“Arab Israelis must understand that what happened (on October 7) was not in the name of Islam, or the Quran, and was not aimed at freeing anyone. We’ve worked hard to show Arab Israelis, in particular, that this is a terror organization, that it’s worse than ISIS.”
She went on, “We’ve met with a lot of Arab students in universities, some of whom have opinions that aren’t easy, but they’re starting to say that if that (murderous assault) is Hamas’s way to free Palestinians, they don’t want anything to do with it.”
The couple lives in Daliyat al-Karmel, just south of Haifa in northern Israel — the biggest of 19 Druze communities, all in the north of the country.
Badriya, 38, works as a paramedic with the Magen David Adom emergency service and is studying politics, with an emphasis on international diplomacy, at the University of Haifa.
Badriya-Halabi, 31, is a lawyer, currently studying for a doctorate, who, despite visual impairment, runs an office of five lawyers in the town.
On October 7, Saleh Badriya put his paramedic uniform on and drove to the south, “just to treat, to help,” but was turned back at the city of Sderot.
On October 8, he again donned his uniform (he was on sick leave with a broken hand) and sent a message out to Druze students on WhatsApp groups, suggesting that stations be set up in all the Druze communities to collect food and other items for Israeli soldiers and families that were being evacuated from the Gaza border area under barrages of rockets.
“I bought three posters and a marker pen, and wrote ‘This is a station to collect for soldiers and families,’ and I hoped we’d succeed in getting a carton or two,” Badriya said.
By 8 p.m. that day, Druze of all ages from Daliyat al-Karmel and Isfiya next door had bought and donated enough food and items such as hygiene products for female soldiers to fill an eight-meter-long (26-foot) truck and another eight vehicles with trailers.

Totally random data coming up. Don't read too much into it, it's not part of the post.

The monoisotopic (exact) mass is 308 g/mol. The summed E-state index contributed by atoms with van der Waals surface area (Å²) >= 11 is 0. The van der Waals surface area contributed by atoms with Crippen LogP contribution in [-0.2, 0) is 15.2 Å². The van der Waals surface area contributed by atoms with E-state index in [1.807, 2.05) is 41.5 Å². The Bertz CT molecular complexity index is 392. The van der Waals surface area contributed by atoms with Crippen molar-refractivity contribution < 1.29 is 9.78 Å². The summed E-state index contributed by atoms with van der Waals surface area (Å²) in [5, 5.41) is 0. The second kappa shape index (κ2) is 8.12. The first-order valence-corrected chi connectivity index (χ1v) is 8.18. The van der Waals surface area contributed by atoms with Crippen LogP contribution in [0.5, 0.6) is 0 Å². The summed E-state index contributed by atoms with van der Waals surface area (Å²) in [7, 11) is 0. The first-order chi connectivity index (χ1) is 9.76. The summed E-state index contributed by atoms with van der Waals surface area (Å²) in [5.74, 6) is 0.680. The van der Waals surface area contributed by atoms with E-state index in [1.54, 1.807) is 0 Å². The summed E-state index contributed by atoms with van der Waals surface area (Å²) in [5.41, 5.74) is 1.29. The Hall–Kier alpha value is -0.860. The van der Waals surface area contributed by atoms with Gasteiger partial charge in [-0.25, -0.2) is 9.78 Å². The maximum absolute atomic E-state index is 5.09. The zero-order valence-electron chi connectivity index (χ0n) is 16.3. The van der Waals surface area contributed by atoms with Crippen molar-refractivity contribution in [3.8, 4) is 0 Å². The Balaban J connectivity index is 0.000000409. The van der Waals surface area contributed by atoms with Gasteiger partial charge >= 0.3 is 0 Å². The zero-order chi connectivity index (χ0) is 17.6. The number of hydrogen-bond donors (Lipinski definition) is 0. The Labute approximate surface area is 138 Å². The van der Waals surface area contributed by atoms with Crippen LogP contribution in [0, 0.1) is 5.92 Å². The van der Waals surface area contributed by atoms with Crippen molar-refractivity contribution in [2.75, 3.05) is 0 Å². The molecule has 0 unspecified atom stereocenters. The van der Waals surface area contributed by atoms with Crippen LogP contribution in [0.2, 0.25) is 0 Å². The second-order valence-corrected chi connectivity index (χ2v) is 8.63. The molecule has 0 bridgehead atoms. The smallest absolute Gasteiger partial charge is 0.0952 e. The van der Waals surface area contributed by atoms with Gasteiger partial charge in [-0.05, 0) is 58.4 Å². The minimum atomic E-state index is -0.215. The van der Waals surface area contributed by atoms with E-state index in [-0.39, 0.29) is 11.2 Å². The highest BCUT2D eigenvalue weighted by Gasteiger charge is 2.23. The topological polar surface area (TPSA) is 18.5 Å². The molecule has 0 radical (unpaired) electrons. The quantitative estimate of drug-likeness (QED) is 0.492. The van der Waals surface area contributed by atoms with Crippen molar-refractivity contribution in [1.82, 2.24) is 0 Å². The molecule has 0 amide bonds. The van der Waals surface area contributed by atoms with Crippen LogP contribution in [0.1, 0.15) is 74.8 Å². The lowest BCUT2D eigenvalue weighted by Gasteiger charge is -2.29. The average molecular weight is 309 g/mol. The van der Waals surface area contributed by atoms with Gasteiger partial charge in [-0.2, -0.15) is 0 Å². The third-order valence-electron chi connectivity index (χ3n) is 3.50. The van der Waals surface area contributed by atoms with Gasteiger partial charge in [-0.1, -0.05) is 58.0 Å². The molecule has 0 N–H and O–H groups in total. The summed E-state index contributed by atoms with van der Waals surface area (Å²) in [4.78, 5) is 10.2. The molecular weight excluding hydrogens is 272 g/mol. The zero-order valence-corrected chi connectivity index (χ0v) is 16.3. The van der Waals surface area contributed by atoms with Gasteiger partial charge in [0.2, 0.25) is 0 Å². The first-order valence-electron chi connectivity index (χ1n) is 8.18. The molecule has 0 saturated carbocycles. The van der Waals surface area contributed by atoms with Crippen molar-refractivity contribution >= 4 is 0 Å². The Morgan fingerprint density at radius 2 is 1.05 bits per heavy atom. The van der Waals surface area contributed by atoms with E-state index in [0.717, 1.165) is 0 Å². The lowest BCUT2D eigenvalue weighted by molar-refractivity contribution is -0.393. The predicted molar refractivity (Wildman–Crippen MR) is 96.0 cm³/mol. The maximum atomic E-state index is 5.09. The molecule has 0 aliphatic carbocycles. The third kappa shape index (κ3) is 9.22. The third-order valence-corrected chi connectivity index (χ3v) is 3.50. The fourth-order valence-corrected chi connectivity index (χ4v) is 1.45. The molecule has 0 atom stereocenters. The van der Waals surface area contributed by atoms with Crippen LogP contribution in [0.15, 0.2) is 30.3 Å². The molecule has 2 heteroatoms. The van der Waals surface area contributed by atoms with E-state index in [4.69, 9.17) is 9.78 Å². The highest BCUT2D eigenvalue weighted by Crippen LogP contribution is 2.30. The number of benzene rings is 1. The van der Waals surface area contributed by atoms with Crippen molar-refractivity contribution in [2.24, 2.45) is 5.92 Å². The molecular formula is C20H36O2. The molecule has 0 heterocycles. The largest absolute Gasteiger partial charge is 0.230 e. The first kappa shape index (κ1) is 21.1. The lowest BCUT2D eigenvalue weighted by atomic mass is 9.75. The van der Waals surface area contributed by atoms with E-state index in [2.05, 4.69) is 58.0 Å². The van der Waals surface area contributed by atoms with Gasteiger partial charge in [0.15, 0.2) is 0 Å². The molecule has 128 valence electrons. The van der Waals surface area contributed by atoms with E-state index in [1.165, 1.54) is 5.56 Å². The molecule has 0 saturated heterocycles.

Other convoys left from other Druze locations.
Badriya and his trucks reached the southern city of Sderot at 2:30 a.m. and headed for the community center where police and soldiers had set up a command post. The city had been stormed by Hamas terrorists the day before and many residents had been slaughtered.
In a twist of irony, Badriya suddenly felt the muzzle of a gun in the back of his head. “At that moment, I didn’t know whether to speak Arabic, Hebrew, or English,” he laughed.
“I realized it was an Israeli soldier and told him that this was aid and that I wasn’t armed. Everyone calmed down a bit and explained that there were still terrorists in town,” he said.
Druze aid convoys continued to ply the roads to the Gaza border in the south and the Lebanese border in the north throughout the first week of the war.
Druze schoolchildren penned letters to Israeli soldiers.
An Isfiya-based nonprofit organization called Bird of the Soul (Tzipor Hanefesh), which employs artists with special needs, created boxes for soldiers with insulated mugs and neck warmers.
A Druze building contractor who insisted on anonymity ordered 3,000 hot meals and crates of Coca-Cola and rented a truck that he drove south.
In the early days of the war, Druze families opened their homes to some 200 evacuees from the south.
Chef Noura Houssissi, also based in Daliyat al-Karmel, runs the town’s only kosher restaurant.
She said she had been “pushed into” opening a business, initially in her home, in 2003, by celebrity chef Haim Cohen, with whom she worked for several years at the upmarket Carmel Forest spa resort.
One of her two sons served in the IDF’s artillery corps. The other is a retired colonel in the reserves.
Soon after the war broke out, she cooked meals for 600 soldiers.
“I must stand by my country and the army,” she said. “I feel like the soldiers are my children.”
In Beit Jann, on Mount Meron, just over an hour’s drive northeast of Daliyat al-Karmel, some two hundred and fifty Druze women were working 16-hour days at Maquette Textil to keep up with demand from the IDF for bulletproof vests.
Each sews a different part of the vest before all the parts are put together.
They are among around 600 Druze women employed by six or seven factories that sew for the army across northern Israel.
Kanj Kablan, CEO of the factory his parents founded in the 1980s, said employees were working double shifts because it took one to two months to train new seamstresses, a time the war wouldn’t allow.
“They’re sewing vests for their sons and fathers and cousins,” he added. “This is our country and this is a war for our homes.”